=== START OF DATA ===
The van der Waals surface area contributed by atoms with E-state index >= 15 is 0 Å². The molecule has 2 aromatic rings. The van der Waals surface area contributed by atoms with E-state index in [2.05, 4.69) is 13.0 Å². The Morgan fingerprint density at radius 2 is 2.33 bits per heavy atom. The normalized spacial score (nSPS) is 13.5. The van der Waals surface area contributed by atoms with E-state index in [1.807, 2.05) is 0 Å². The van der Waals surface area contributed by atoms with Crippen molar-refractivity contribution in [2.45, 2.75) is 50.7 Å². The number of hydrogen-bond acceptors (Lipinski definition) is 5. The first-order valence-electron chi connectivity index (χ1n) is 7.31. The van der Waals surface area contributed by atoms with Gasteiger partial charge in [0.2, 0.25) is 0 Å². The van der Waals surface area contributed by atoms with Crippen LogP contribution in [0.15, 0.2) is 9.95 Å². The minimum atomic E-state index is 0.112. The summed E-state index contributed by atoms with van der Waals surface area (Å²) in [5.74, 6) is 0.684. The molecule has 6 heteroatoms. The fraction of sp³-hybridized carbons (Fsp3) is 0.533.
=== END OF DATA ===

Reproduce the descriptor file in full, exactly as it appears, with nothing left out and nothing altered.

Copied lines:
The van der Waals surface area contributed by atoms with E-state index >= 15 is 0 Å². The molecule has 2 aromatic rings. The van der Waals surface area contributed by atoms with E-state index in [2.05, 4.69) is 13.0 Å². The Morgan fingerprint density at radius 2 is 2.33 bits per heavy atom. The normalized spacial score (nSPS) is 13.5. The van der Waals surface area contributed by atoms with E-state index in [1.807, 2.05) is 0 Å². The van der Waals surface area contributed by atoms with Crippen molar-refractivity contribution in [2.45, 2.75) is 50.7 Å². The number of hydrogen-bond acceptors (Lipinski definition) is 5. The first-order valence-electron chi connectivity index (χ1n) is 7.31. The van der Waals surface area contributed by atoms with Gasteiger partial charge in [0.2, 0.25) is 0 Å². The van der Waals surface area contributed by atoms with Crippen LogP contribution in [0.15, 0.2) is 9.95 Å². The minimum atomic E-state index is 0.112. The summed E-state index contributed by atoms with van der Waals surface area (Å²) in [5.74, 6) is 0.684. The molecule has 6 heteroatoms. The fraction of sp³-hybridized carbons (Fsp3) is 0.533.